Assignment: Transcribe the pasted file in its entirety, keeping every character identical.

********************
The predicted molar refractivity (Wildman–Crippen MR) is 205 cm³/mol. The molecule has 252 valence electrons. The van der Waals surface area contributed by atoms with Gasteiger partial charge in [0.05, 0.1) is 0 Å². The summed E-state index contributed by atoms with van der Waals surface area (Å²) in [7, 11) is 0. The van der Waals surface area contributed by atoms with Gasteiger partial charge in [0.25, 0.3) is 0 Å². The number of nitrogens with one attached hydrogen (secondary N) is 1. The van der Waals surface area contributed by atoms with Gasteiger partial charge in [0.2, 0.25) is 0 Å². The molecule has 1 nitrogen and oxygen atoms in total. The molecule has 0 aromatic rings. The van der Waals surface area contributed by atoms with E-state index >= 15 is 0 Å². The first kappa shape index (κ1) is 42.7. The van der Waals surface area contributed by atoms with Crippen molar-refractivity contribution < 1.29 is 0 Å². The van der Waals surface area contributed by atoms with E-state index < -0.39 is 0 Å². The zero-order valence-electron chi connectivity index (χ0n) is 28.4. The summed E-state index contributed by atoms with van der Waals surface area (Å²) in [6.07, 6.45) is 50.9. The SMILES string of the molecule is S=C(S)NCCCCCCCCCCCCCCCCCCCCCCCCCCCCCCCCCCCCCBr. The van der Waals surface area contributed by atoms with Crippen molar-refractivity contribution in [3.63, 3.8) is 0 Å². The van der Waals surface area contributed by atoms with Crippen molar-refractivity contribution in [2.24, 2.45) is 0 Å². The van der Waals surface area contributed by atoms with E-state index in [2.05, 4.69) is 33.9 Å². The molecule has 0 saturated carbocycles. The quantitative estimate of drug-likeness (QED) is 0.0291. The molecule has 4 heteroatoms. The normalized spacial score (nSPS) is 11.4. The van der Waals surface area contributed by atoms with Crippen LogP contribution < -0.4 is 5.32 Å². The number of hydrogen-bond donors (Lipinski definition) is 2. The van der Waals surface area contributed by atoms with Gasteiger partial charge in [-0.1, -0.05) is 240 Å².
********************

The predicted molar refractivity (Wildman–Crippen MR) is 205 cm³/mol. The molecule has 252 valence electrons. The van der Waals surface area contributed by atoms with Gasteiger partial charge in [0.05, 0.1) is 0 Å². The summed E-state index contributed by atoms with van der Waals surface area (Å²) in [7, 11) is 0. The van der Waals surface area contributed by atoms with Gasteiger partial charge in [0.25, 0.3) is 0 Å². The number of nitrogens with one attached hydrogen (secondary N) is 1. The van der Waals surface area contributed by atoms with Gasteiger partial charge in [0.2, 0.25) is 0 Å². The molecule has 1 nitrogen and oxygen atoms in total. The molecule has 0 aromatic rings. The van der Waals surface area contributed by atoms with E-state index >= 15 is 0 Å². The first kappa shape index (κ1) is 42.7. The van der Waals surface area contributed by atoms with Crippen molar-refractivity contribution < 1.29 is 0 Å². The van der Waals surface area contributed by atoms with E-state index < -0.39 is 0 Å². The zero-order valence-electron chi connectivity index (χ0n) is 28.4. The summed E-state index contributed by atoms with van der Waals surface area (Å²) in [6.07, 6.45) is 50.9. The SMILES string of the molecule is S=C(S)NCCCCCCCCCCCCCCCCCCCCCCCCCCCCCCCCCCCCCBr. The van der Waals surface area contributed by atoms with Crippen molar-refractivity contribution in [3.63, 3.8) is 0 Å². The van der Waals surface area contributed by atoms with Crippen molar-refractivity contribution in [2.24, 2.45) is 0 Å². The van der Waals surface area contributed by atoms with E-state index in [2.05, 4.69) is 33.9 Å². The molecule has 0 saturated carbocycles. The quantitative estimate of drug-likeness (QED) is 0.0291. The molecule has 4 heteroatoms. The normalized spacial score (nSPS) is 11.4. The van der Waals surface area contributed by atoms with Crippen LogP contribution < -0.4 is 5.32 Å². The number of hydrogen-bond donors (Lipinski definition) is 2. The van der Waals surface area contributed by atoms with Gasteiger partial charge in [-0.1, -0.05) is 240 Å².